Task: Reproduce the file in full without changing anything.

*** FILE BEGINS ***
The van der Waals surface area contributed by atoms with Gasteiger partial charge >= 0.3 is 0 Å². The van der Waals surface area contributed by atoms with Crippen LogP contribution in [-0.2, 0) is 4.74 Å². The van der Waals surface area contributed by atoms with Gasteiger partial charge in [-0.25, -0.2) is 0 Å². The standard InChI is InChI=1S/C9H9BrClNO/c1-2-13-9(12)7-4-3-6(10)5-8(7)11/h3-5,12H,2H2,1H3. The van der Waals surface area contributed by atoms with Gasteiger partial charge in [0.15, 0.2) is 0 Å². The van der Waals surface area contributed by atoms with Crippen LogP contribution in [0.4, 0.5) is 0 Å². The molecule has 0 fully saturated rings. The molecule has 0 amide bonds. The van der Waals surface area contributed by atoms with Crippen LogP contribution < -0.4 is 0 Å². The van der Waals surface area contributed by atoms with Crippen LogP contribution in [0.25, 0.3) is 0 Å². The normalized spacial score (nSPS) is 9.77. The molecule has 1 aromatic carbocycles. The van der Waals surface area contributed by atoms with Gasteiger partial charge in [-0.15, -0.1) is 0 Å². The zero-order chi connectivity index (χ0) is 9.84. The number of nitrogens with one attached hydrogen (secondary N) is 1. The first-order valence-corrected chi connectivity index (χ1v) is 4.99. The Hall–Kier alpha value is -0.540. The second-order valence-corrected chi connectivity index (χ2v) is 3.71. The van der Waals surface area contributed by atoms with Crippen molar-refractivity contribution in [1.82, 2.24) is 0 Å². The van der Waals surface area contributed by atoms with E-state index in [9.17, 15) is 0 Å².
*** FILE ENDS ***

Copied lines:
The van der Waals surface area contributed by atoms with Gasteiger partial charge >= 0.3 is 0 Å². The van der Waals surface area contributed by atoms with Crippen LogP contribution in [-0.2, 0) is 4.74 Å². The van der Waals surface area contributed by atoms with Gasteiger partial charge in [-0.25, -0.2) is 0 Å². The standard InChI is InChI=1S/C9H9BrClNO/c1-2-13-9(12)7-4-3-6(10)5-8(7)11/h3-5,12H,2H2,1H3. The van der Waals surface area contributed by atoms with Gasteiger partial charge in [0.15, 0.2) is 0 Å². The van der Waals surface area contributed by atoms with Crippen LogP contribution in [0.4, 0.5) is 0 Å². The molecule has 0 fully saturated rings. The molecule has 0 amide bonds. The van der Waals surface area contributed by atoms with Crippen LogP contribution < -0.4 is 0 Å². The van der Waals surface area contributed by atoms with Crippen LogP contribution in [0.25, 0.3) is 0 Å². The normalized spacial score (nSPS) is 9.77. The molecule has 1 aromatic carbocycles. The van der Waals surface area contributed by atoms with Gasteiger partial charge in [-0.15, -0.1) is 0 Å². The zero-order chi connectivity index (χ0) is 9.84. The number of nitrogens with one attached hydrogen (secondary N) is 1. The first-order valence-corrected chi connectivity index (χ1v) is 4.99. The Hall–Kier alpha value is -0.540. The second-order valence-corrected chi connectivity index (χ2v) is 3.71. The van der Waals surface area contributed by atoms with Crippen molar-refractivity contribution in [1.82, 2.24) is 0 Å². The van der Waals surface area contributed by atoms with E-state index in [9.17, 15) is 0 Å².